All 16 of the Museum of the Bible’s “Dead Sea Scrolls” Fragments Are Forgeries March 13, 2020

All 16 of the Museum of the Bible’s “Dead Sea Scrolls” Fragments Are Forgeries

Beginning in 1947, archaeologists found scrolls and fragments of parchment inside a cave near the Dead Sea. Written on those “Dead Sea Scrolls” were passages from the Hebrew Bible, far older than anything researchers had seen before. The discoveries gave them insight into how the Bible came to be written.

While the bulk of the scrolls are owned by the Israeli government, some of them have been bought, sold, and traded on the black market. The Museum of the Bible in Washington, D.C. — a $500 million museum owned by the same evangelical Christian family that runs Hobby Lobby — acquired 16 of the supposed fragments several years ago.

In 2018, it was revealed that five of those fragments were fake. They were forgeries. The Green family had been hoodwinked… or, at the very least, the people who sold them the goods were duped.

To their credit, they funded an independent investigation of all 16 fragments led by fraud expert Colette Loll. She insisted on a few wise conditions: Museum officials wouldn’t be allowed to offer any input, her report would be the final word on those artifacts, and the information would be made public either way so that the Museum couldn’t bury the truth.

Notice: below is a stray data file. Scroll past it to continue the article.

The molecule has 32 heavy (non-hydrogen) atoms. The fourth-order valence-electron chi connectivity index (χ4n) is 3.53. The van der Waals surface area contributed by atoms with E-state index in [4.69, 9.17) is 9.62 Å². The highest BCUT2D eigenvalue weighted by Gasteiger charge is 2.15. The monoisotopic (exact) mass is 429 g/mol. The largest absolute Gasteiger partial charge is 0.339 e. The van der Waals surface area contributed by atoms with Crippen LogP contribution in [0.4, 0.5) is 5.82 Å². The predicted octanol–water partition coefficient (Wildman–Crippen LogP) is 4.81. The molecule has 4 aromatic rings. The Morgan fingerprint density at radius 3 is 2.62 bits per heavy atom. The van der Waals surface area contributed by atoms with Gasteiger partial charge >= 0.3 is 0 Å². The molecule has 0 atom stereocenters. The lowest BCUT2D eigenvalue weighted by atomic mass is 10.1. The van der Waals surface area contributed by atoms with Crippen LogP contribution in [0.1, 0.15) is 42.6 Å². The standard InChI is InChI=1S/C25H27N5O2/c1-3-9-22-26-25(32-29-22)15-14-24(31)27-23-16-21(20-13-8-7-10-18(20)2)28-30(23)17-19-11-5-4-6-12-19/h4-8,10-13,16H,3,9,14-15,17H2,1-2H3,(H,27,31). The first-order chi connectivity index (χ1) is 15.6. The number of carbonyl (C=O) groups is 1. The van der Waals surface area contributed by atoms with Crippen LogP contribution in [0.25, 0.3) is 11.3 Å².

That report is now public. The bottom line? All 16 fragments of the Dead Sea Scrolls appear to be forgeries.

National Geographic‘s Michael Greshko tells the full story:

In a report spanning more than 200 pages… Loll found that while the pieces are probably made of ancient leather, they were inked in modern times and modified to resemble real Dead Sea Scrolls. “These fragments were manipulated with the intent to deceive,” Loll says.

Despite being purchased at four different times from four different people, the report finds that all 16 of the Museum of the Bible’s Dead Sea Scroll fragments were forged the same way — which strongly suggests that the forged fragments share a common source. However, the identity of the forger or forgers remains unknown. It’s possible that the fragments’ sellers were themselves duped when they originally acquired the pieces from other dealers or collectors.

None of this disputes the stories in the Bible itself. That’s not what this is about. The revelations say more about how desperate the Green family was to acquire anything Bible-related, to the point that they’re making illegal or irresponsible decisions left and right, than it does about the veracity of the text. Even if the fragments were real, they would only confirm how long (and in what manner) these stories have been told, not that something supernatural was happening thousands of years ago.

But the headline isn’t doing the Museum of the Bible any favors: It always seems to be associated with criminal behaviors and lies. This new discovery will only make things worse.

(Image via Shutterstock. Thanks to Drew for the link)


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